The rules have changed if you drive a van into the EU; the article below will explain more so you do not get caught out.
New EU rules for UK van operators transporting goods into Europe.
UK-based van operators who transport goods from the UK into the EU, as well as Iceland, Liechtenstein, Norway and Switzerland, will have to adhere to new EU rules from May of next year. Companies will also have to designate a Transport Manager, who may either be qualified or have had over ten years of experience managing a fleet of commercial vehicles.
The new rules enter into force on May 21st 2022, and have been explained in detail in an update published on the UK Government’s official website.
As the update states, the need to hold a standard international goods vehicle operator licence to transport goods in the EU, Iceland, Liechtenstein, Norway and Switzerland applies to all UK-based firms, including those based in Northern Ireland. Drivers will need to carry a certified copy of the UK Licence for the Community during international journeys.
The new rules will apply to companies that use the following:
- vans with a maximum authorised mass (MAM) over 2,500kg (2.5 tonnes) and up to and including 3,500kg (3.5 tonnes)
- vans towing a trailer with a gross train weight (GTW) over 2.5 tonnes and up to and including 3.5 tonnes
- cars towing a trailer with a GTW over 2.5 tonnes and up to and including 3.5 tonnes
Those already possessing a goods vehicle operator licence will also have to add all their vehicles to it. The vehicles will not be required to be assigned to a specific operating centre.
At the time of writing, it is not possible to add vehicles to the international goods vehicle operator licence. Therefore, the government has encouraged couriers to sign up for email alerts to be notified as soon as possible.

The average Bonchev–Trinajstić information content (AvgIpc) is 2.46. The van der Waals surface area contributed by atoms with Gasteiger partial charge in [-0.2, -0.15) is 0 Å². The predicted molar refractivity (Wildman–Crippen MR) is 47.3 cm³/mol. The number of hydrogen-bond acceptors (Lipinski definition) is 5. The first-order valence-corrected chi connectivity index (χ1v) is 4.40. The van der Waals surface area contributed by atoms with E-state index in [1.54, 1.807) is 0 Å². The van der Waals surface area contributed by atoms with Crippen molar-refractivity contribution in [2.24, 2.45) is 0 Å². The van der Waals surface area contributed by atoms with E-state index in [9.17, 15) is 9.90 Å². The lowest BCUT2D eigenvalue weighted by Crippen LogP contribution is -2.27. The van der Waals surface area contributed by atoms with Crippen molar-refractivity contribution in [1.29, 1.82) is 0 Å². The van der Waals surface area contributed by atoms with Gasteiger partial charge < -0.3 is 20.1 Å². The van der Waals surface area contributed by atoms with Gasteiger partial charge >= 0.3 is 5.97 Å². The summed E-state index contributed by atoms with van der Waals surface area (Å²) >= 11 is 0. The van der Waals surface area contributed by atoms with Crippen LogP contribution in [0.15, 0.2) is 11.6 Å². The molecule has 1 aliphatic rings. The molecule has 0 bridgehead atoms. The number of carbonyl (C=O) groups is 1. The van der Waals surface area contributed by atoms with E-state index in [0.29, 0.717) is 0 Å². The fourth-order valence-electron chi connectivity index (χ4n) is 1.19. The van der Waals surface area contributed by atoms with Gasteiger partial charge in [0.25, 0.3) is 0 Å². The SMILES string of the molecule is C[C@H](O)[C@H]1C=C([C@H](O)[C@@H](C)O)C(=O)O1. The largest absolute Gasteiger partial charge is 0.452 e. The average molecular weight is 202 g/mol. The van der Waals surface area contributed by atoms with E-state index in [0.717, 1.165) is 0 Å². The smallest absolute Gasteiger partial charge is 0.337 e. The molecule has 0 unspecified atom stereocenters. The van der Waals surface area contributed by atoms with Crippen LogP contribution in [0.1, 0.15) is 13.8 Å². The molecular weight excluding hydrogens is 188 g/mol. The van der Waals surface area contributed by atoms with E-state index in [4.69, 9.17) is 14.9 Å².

There’s no fee to add the vehicles to a licence if the vehicle limit has not been exceeded. Nevertheless, those that need a ‘major variation’ shall have to pay £257 to increase the vehicle limit on their licence. Moreover, the government explains that couriers will need to prove they have access to a set amount of finance to run their business (called ‘financial standing’). The amount is dependent on how many vehicles the firm has – couriers must have £1,600 available for the first vehicle, plus an extra £800 per additional vehicle in the fleet.
Finally, there is also a requirement for a transport manager to be assigned as the person legally responsible for all the vehicles on the operator’s licence.
The transport manager may be an existing member of staff (to the self-employed business owner themself). However, while this person doesn’t need to be qualified as a transport manager, they are required to have managed fleets of vehicles for at least 10 years before 20th August 2020.
Alternatively, the couriers can employ someone with a transport manager qualification (called a Transport Manager Certificate of Professional Competence – or ‘CPC), or hire an external qualified transport manager.
Reacting to the news, Rod McKenzie of the RHA told the Guardian: “This is just more bureaucracy. It’s been flagged for some time but could be a problem for the one-man bands or small operators who are simply too busy running their business day to day to have noticed this.”